"We're gonna have toys! We're gonna have more toys!"
As he predicted, the next 8 years resulted in plenty of work and funding for the flyboys. With the election of Barack Obama, perhaps us geneticists can start doing the same kind of dance.
Sure, the election of a Democrat doesn't guarantee we'll get the funding we want. For that to happen, we'd have to be a larger group of folks and have a less predictable voting record. But, one legacy of the Bush administration is inadequate funding to the life sciences. It's a fair wager that it won't get worse under Obama. If his promises and track record are good indicators, funding should get a lot better, as indicated in this piece on msnbc: expect funding to go up for research relating to "personalized medicine."
How well can we expect "personalized medicine" to succeed?
Personalized medicine entails using the genetic variation present in individuals to predict their responses to treatments. For example, a certain variant of a gene might predispose some individuals to a severe side effect in response to a drug. For personalized medicine to work, we must be able to identify specific genetic changes responsible for clinical variation, AND predict their effects.
This prediction, in a word, is difficult. Because statistics and large sample sizes must be used, the effects of genetic variation is studied in populations and usually measures only the average effect of a variant across the population. Personalized medicine, as the name suggests, focuses instead on individuals; knowing the effect of a genetic variant "on average" is not acceptable. There is a fundamental challenge in advancing from the study of the average effects of a genetic variant to predicting specific effects in individuals. Based on volumes of data in organisms from yeast to humans, I believe that two of the most pressing issues here are the prevalence of genetic interactions and the effects of rare genetic variants.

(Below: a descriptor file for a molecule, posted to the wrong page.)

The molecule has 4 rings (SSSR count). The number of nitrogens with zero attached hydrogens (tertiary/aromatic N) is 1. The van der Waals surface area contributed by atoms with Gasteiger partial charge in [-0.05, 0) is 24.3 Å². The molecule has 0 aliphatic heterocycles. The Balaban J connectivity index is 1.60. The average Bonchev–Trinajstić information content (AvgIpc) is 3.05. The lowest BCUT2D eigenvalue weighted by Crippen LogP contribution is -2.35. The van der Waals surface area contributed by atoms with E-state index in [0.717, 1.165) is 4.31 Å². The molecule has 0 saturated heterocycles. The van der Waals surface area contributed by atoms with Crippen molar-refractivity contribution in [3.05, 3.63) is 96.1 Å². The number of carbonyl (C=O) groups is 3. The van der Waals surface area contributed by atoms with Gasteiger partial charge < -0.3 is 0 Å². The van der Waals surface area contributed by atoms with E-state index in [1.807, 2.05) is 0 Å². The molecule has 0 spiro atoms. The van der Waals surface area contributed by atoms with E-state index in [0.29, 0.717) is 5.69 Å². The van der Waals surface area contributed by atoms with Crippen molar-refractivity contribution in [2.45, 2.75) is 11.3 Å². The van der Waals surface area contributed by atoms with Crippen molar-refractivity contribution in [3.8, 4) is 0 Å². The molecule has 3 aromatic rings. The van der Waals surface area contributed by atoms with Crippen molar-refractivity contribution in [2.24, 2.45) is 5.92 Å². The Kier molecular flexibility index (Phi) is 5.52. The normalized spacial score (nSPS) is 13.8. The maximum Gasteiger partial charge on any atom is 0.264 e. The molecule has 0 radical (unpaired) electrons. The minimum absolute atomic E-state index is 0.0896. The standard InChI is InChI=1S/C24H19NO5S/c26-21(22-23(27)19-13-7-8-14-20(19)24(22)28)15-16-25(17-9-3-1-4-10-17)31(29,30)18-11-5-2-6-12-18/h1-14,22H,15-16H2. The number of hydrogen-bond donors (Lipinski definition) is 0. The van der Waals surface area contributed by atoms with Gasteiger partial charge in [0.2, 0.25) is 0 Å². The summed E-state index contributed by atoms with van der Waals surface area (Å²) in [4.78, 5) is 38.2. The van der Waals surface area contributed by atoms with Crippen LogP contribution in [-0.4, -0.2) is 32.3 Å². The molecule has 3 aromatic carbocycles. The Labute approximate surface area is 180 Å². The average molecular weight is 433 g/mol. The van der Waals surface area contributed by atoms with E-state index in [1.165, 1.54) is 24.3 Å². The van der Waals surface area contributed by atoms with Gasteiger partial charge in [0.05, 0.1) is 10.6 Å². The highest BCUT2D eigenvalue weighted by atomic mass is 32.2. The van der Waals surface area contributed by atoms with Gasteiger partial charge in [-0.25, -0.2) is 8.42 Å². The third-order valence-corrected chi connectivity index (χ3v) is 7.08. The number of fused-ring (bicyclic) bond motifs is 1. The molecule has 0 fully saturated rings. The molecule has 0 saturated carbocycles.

A genetic interaction means that the effects of a variant depends on the state of other variants in the genome. For example, a specific variant (also called an allele) of gene X might cause a severe side effect reaction to a drug, but this reaction might be dependent on presence of a second interacting variant in gene Y. If that interacting Y allele is unknown, then we will observe that some individuals carrying the "bad" allele of gene X have a severe reaction, but others are fine. To truly predict the effect of variation at gene X, we have to know and understand gene Y as well. The response of individuals to the drug requires knowing the genotype at two genes, not just one. In practice, genetic interactions can occur between several genes at once. If interactions are common--and they appear to be--then to understand the effect of a variant, we must also know all of its interacting partners. This makes the problem exponentially more difficult.
Another complication is that the frequencies of alleles can fluctuate. The "bad" allele of gene X might be very common, but the "bad" allele of gene Y could be very rare. In this case the interaction would undetectable in a population even though it has a very real and painful effect in the few individuals that unlucky enough to carry the unfavorable combination. (I wrote here about a genetic interaction identified that effects male pattern baldness).
In the limit case, interactions could occur due to new mutations present only in a single individual. If so then personalized medicine might be hopeless: since the new allele has never been observed before, there is no way to predict its effect. There is mounting evidence that new mutations are responsible for a significant fraction of cases of schizophrenia.
To understand how well personalized medicine might work, we must understand how much of the genetic variation in nature is due to interactions and rare variation. We simply don't have answers to those questions yet. I argue that research should focus on two avenues to get at this fundamental challenge. First, we need to develop analytical tools specifically designed to detect genetic interactions in humans in a systematic manner. At present those types of tools are not commonly used in studies of genetic variation because there just isn't enough statistical power using current designs.
Second, we need to answer the fundamental questions in model organisms. Quantitative genetic theory predicts that both the prevalence of genetic interactions and the effects of rare variants will depend largely on the type and strength of selection present in a population. By measuring the effects and interactions of genetic variants in more tractable systems like yeast, roundworms, flies, and mice, we can test the predictions of theory and carry what we learn into the design of studies in humans.
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